Bloomberg News

From Intern to VP: Meet Baidu's Head of Mobile

August 25, 2013

Baidu VP Li Mingyuan

Li Mingyuan, vice president and general manager of the mobile & cloud business unit at Baidu Inc., explains Light App at Baidu World 2013 in Beijing on Aug. 22, 2013. Source: Baidu Inc. via Bloomberg

For Baidu, a company where the average age of its 21,000 employees is 26, promoting a 29-year-old to vice president may not seem like a big deal. Mark Zuckerberg, after all, is that age.

But Li Mingyuan, who began at the company in 2004 as an intern, last month became the youngest vice president ever of China's largest search engine. And he's taking on no small task: head of the mobile and cloud division for a company worth $49 billion.

Baidu is betting that Li's new face will lead the company into the next era as competition heats up with Tencent Holdings and Alibaba Group Holding.

“Li Mingyuan has proven to be a person of vision,” said Lucy Zhang, a Beijing-based analyst at Internet consulting group IResearch. “The past strategies that he did have proven to be the right direction that the company needs to head toward.”

Li last week revealed plans to boost Baidu's mobile market share by providing users access to so-called "lite apps" that don't need to be downloaded on its mobile search platform. The lite apps are mostly provided by third party developers and now include services for calling cabs, entertainment and health care.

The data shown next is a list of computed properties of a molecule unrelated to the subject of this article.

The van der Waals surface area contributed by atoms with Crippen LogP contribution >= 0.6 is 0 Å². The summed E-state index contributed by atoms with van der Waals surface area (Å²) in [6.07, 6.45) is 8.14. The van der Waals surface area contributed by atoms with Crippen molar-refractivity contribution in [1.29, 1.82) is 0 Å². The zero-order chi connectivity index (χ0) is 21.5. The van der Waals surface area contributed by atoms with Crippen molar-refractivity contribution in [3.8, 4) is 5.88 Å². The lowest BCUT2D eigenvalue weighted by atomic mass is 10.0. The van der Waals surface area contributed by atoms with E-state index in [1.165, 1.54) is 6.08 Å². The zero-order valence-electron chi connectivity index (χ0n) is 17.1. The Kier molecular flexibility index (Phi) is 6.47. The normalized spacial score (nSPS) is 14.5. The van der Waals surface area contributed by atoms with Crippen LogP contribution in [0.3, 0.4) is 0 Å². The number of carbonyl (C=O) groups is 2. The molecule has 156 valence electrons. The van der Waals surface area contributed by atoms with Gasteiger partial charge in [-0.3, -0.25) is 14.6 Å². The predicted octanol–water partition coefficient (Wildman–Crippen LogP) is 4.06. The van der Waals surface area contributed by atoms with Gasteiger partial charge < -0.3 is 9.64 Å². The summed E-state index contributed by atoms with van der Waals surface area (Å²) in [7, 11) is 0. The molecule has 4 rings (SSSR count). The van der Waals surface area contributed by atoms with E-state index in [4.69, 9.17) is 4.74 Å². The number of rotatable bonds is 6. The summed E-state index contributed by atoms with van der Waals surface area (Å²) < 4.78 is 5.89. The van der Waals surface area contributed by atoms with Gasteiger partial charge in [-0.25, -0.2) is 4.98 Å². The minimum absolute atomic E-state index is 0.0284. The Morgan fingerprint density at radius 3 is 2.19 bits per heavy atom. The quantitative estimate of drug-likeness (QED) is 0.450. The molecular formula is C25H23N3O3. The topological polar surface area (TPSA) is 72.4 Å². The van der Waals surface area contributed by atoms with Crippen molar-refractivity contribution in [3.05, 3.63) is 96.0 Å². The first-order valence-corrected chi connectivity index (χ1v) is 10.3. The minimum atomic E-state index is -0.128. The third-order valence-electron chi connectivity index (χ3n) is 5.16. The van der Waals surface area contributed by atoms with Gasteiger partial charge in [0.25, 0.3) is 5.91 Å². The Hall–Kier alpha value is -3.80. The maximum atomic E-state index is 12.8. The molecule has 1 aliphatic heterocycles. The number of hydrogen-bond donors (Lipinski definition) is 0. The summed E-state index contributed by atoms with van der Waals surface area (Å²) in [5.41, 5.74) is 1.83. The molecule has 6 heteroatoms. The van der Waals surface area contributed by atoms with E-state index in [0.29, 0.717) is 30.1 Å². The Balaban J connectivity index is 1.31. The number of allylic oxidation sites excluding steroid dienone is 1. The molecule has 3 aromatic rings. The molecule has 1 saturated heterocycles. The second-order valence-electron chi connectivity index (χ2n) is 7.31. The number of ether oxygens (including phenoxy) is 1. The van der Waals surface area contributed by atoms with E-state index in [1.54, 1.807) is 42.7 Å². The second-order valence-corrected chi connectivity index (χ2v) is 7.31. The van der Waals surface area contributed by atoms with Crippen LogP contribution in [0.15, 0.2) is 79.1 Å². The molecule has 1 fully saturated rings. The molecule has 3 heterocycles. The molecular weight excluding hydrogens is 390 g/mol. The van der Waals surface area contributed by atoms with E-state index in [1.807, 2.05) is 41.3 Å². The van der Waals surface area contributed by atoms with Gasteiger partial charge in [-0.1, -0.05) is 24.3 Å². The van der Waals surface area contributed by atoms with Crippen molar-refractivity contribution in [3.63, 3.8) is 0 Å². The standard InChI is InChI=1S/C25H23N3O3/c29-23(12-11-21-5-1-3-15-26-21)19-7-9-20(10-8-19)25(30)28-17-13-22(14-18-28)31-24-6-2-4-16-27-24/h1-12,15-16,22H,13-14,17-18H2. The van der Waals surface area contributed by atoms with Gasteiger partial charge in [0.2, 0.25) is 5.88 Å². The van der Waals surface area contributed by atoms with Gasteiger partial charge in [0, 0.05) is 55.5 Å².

Baidu has about a dozen lite apps and will encourage developers to explore more sectors including finance, said Li. The company will also set up revenue-sharing models with the developers in the future, said Li.

The executive, who isn’t related to Baidu Chairman and Chief Executive Officer Robin Li, was the first product manager of Tieba, which was the biggest online forum in China. Li was promoted to senior product marketing manager at the age of 22 and general manager of e-commerce in 2007.

Li graduated from the Communication University of China and holds an MBA from China Europe International Business School.

“Back in 2004, I bumped into Li Mingyuan on the bus one day and he told me, ‘I just joined this company called Baidu,’” said Wang Zheng, a teacher at Communication University of China, who was a student adviser. “Even back then, you could tell that he was very decisive and had a lot going on in his mind.”

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